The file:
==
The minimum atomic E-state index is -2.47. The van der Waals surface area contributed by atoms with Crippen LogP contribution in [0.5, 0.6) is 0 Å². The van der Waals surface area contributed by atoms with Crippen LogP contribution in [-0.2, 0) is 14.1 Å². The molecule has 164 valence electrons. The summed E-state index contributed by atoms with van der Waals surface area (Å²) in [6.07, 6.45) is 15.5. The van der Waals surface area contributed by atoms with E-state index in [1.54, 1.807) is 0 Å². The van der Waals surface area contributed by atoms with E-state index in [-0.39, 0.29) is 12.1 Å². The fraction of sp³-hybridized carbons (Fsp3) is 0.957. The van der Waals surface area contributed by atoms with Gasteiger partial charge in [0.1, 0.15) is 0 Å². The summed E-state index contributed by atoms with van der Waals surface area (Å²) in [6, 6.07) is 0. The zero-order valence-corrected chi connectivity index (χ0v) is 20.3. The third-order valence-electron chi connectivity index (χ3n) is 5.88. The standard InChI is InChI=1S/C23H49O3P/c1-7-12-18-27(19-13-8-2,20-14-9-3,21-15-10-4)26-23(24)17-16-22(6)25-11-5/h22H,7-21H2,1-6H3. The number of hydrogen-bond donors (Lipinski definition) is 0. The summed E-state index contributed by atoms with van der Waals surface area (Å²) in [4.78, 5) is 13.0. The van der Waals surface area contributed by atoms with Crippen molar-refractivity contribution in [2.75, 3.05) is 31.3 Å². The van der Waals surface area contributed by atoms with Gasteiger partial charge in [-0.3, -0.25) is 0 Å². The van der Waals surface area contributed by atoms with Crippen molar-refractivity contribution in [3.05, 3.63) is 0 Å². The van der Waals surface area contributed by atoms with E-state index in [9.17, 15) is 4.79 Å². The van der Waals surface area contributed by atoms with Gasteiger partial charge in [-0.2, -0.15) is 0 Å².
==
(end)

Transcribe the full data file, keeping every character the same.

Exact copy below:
The minimum atomic E-state index is -2.47. The van der Waals surface area contributed by atoms with Crippen LogP contribution in [0.5, 0.6) is 0 Å². The van der Waals surface area contributed by atoms with Crippen LogP contribution in [-0.2, 0) is 14.1 Å². The molecule has 164 valence electrons. The summed E-state index contributed by atoms with van der Waals surface area (Å²) in [6.07, 6.45) is 15.5. The van der Waals surface area contributed by atoms with E-state index in [1.54, 1.807) is 0 Å². The van der Waals surface area contributed by atoms with E-state index in [-0.39, 0.29) is 12.1 Å². The fraction of sp³-hybridized carbons (Fsp3) is 0.957. The van der Waals surface area contributed by atoms with Gasteiger partial charge in [0.1, 0.15) is 0 Å². The summed E-state index contributed by atoms with van der Waals surface area (Å²) in [6, 6.07) is 0. The zero-order valence-corrected chi connectivity index (χ0v) is 20.3. The third-order valence-electron chi connectivity index (χ3n) is 5.88. The standard InChI is InChI=1S/C23H49O3P/c1-7-12-18-27(19-13-8-2,20-14-9-3,21-15-10-4)26-23(24)17-16-22(6)25-11-5/h22H,7-21H2,1-6H3. The number of hydrogen-bond donors (Lipinski definition) is 0. The summed E-state index contributed by atoms with van der Waals surface area (Å²) in [4.78, 5) is 13.0. The van der Waals surface area contributed by atoms with Crippen molar-refractivity contribution in [2.75, 3.05) is 31.3 Å². The van der Waals surface area contributed by atoms with Gasteiger partial charge in [-0.3, -0.25) is 0 Å². The van der Waals surface area contributed by atoms with Crippen molar-refractivity contribution in [3.05, 3.63) is 0 Å². The van der Waals surface area contributed by atoms with E-state index in [9.17, 15) is 4.79 Å². The van der Waals surface area contributed by atoms with Gasteiger partial charge in [-0.2, -0.15) is 0 Å².